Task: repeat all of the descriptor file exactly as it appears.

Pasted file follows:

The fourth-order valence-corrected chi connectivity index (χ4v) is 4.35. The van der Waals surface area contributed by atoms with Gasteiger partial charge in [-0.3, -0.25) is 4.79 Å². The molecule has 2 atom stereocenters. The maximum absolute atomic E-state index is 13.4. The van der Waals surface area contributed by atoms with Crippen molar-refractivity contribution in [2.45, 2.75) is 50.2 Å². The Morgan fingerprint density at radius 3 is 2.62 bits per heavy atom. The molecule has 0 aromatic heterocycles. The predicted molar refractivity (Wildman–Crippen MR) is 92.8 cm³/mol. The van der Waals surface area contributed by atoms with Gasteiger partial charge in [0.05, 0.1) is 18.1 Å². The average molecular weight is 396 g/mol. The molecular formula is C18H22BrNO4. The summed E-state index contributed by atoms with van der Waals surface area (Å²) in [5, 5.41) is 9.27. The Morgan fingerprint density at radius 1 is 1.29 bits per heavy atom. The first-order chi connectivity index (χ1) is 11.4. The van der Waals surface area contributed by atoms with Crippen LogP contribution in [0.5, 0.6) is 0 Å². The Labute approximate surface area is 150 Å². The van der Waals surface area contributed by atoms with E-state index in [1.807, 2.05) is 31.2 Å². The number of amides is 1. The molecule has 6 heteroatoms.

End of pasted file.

The fourth-order valence-corrected chi connectivity index (χ4v) is 4.35. The van der Waals surface area contributed by atoms with Gasteiger partial charge in [-0.3, -0.25) is 4.79 Å². The molecule has 2 atom stereocenters. The maximum absolute atomic E-state index is 13.4. The van der Waals surface area contributed by atoms with Crippen molar-refractivity contribution in [2.45, 2.75) is 50.2 Å². The Morgan fingerprint density at radius 3 is 2.62 bits per heavy atom. The molecule has 0 aromatic heterocycles. The predicted molar refractivity (Wildman–Crippen MR) is 92.8 cm³/mol. The van der Waals surface area contributed by atoms with Gasteiger partial charge in [0.05, 0.1) is 18.1 Å². The average molecular weight is 396 g/mol. The molecular formula is C18H22BrNO4. The summed E-state index contributed by atoms with van der Waals surface area (Å²) in [5, 5.41) is 9.27. The Morgan fingerprint density at radius 1 is 1.29 bits per heavy atom. The first-order chi connectivity index (χ1) is 11.4. The van der Waals surface area contributed by atoms with Crippen LogP contribution in [0.5, 0.6) is 0 Å². The Labute approximate surface area is 150 Å². The van der Waals surface area contributed by atoms with E-state index in [1.807, 2.05) is 31.2 Å². The number of amides is 1. The molecule has 6 heteroatoms.